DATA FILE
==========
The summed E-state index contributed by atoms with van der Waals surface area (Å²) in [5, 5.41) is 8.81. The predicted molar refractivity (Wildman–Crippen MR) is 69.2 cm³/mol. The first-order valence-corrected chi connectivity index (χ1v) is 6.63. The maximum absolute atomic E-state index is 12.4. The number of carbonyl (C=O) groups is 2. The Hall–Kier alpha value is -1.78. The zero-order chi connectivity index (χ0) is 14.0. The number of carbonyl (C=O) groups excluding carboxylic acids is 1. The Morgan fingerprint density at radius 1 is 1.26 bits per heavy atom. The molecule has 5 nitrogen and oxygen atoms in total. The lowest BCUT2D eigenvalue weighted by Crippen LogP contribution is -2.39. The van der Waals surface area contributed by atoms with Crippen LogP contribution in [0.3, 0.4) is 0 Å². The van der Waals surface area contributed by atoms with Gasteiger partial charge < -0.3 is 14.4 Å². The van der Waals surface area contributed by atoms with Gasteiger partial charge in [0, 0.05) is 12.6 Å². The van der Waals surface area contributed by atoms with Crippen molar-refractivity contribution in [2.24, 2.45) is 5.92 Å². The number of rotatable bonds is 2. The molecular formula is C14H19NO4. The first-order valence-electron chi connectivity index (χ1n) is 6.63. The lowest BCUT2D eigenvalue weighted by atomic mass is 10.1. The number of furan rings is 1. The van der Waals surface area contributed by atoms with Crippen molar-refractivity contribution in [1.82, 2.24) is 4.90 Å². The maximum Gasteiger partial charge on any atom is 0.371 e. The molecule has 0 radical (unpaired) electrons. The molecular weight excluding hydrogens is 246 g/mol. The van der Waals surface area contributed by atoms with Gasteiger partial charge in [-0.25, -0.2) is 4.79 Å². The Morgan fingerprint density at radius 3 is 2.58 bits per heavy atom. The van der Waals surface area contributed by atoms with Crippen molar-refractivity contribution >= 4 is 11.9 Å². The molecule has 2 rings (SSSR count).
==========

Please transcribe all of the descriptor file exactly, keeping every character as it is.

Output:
The summed E-state index contributed by atoms with van der Waals surface area (Å²) in [5, 5.41) is 8.81. The predicted molar refractivity (Wildman–Crippen MR) is 69.2 cm³/mol. The first-order valence-corrected chi connectivity index (χ1v) is 6.63. The maximum absolute atomic E-state index is 12.4. The number of carbonyl (C=O) groups is 2. The Hall–Kier alpha value is -1.78. The zero-order chi connectivity index (χ0) is 14.0. The number of carbonyl (C=O) groups excluding carboxylic acids is 1. The Morgan fingerprint density at radius 1 is 1.26 bits per heavy atom. The molecule has 5 nitrogen and oxygen atoms in total. The lowest BCUT2D eigenvalue weighted by Crippen LogP contribution is -2.39. The van der Waals surface area contributed by atoms with Crippen LogP contribution in [0.3, 0.4) is 0 Å². The van der Waals surface area contributed by atoms with Gasteiger partial charge < -0.3 is 14.4 Å². The van der Waals surface area contributed by atoms with Gasteiger partial charge in [0, 0.05) is 12.6 Å². The van der Waals surface area contributed by atoms with Crippen molar-refractivity contribution in [2.24, 2.45) is 5.92 Å². The number of rotatable bonds is 2. The molecular formula is C14H19NO4. The first-order valence-electron chi connectivity index (χ1n) is 6.63. The lowest BCUT2D eigenvalue weighted by atomic mass is 10.1. The number of furan rings is 1. The van der Waals surface area contributed by atoms with Crippen molar-refractivity contribution in [1.82, 2.24) is 4.90 Å². The maximum Gasteiger partial charge on any atom is 0.371 e. The molecule has 0 radical (unpaired) electrons. The molecular weight excluding hydrogens is 246 g/mol. The van der Waals surface area contributed by atoms with Gasteiger partial charge in [-0.25, -0.2) is 4.79 Å². The Morgan fingerprint density at radius 3 is 2.58 bits per heavy atom. The van der Waals surface area contributed by atoms with Crippen molar-refractivity contribution >= 4 is 11.9 Å². The molecule has 2 rings (SSSR count).